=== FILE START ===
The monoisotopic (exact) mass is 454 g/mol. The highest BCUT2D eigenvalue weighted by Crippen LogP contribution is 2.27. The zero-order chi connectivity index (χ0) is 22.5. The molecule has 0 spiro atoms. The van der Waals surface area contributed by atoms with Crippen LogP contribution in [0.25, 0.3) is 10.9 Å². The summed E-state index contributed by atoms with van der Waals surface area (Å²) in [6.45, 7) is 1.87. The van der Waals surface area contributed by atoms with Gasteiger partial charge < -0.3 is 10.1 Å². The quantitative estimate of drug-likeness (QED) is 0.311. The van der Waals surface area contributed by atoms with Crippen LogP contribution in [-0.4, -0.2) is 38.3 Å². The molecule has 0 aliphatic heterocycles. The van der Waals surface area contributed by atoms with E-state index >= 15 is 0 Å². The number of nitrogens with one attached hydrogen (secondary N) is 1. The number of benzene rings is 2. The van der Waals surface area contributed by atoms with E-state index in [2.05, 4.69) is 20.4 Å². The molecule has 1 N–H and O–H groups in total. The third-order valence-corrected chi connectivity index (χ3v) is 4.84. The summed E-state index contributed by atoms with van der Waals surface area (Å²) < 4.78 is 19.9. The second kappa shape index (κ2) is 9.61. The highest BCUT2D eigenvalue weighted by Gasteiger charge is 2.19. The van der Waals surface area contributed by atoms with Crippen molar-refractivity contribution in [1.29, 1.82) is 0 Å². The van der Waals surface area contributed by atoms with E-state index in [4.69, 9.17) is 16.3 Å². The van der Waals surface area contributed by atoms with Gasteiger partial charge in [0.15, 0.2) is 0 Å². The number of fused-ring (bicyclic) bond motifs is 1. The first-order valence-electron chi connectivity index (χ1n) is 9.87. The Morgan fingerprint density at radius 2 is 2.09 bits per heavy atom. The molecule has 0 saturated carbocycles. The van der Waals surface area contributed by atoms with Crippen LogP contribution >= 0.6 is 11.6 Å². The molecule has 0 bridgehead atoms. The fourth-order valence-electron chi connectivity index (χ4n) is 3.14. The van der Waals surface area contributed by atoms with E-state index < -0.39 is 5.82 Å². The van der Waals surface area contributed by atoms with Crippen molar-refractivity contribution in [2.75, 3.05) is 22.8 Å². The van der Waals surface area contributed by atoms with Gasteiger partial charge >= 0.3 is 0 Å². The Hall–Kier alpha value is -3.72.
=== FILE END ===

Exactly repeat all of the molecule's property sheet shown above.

The monoisotopic (exact) mass is 454 g/mol. The highest BCUT2D eigenvalue weighted by Crippen LogP contribution is 2.27. The zero-order chi connectivity index (χ0) is 22.5. The molecule has 0 spiro atoms. The van der Waals surface area contributed by atoms with Crippen LogP contribution in [0.25, 0.3) is 10.9 Å². The summed E-state index contributed by atoms with van der Waals surface area (Å²) in [6.45, 7) is 1.87. The van der Waals surface area contributed by atoms with Gasteiger partial charge < -0.3 is 10.1 Å². The quantitative estimate of drug-likeness (QED) is 0.311. The van der Waals surface area contributed by atoms with Crippen LogP contribution in [-0.4, -0.2) is 38.3 Å². The molecule has 0 aliphatic heterocycles. The van der Waals surface area contributed by atoms with E-state index >= 15 is 0 Å². The number of nitrogens with one attached hydrogen (secondary N) is 1. The number of benzene rings is 2. The van der Waals surface area contributed by atoms with E-state index in [2.05, 4.69) is 20.4 Å². The molecule has 1 N–H and O–H groups in total. The third-order valence-corrected chi connectivity index (χ3v) is 4.84. The summed E-state index contributed by atoms with van der Waals surface area (Å²) < 4.78 is 19.9. The second kappa shape index (κ2) is 9.61. The highest BCUT2D eigenvalue weighted by Gasteiger charge is 2.19. The van der Waals surface area contributed by atoms with Crippen molar-refractivity contribution in [1.29, 1.82) is 0 Å². The van der Waals surface area contributed by atoms with E-state index in [4.69, 9.17) is 16.3 Å². The van der Waals surface area contributed by atoms with Gasteiger partial charge in [0.15, 0.2) is 0 Å². The number of fused-ring (bicyclic) bond motifs is 1. The first-order valence-electron chi connectivity index (χ1n) is 9.87. The Morgan fingerprint density at radius 2 is 2.09 bits per heavy atom. The molecule has 0 saturated carbocycles. The van der Waals surface area contributed by atoms with Crippen LogP contribution >= 0.6 is 11.6 Å². The molecule has 0 bridgehead atoms. The fourth-order valence-electron chi connectivity index (χ4n) is 3.14. The van der Waals surface area contributed by atoms with E-state index < -0.39 is 5.82 Å². The van der Waals surface area contributed by atoms with Crippen molar-refractivity contribution in [2.75, 3.05) is 22.8 Å². The van der Waals surface area contributed by atoms with Gasteiger partial charge >= 0.3 is 0 Å². The Hall–Kier alpha value is -3.72.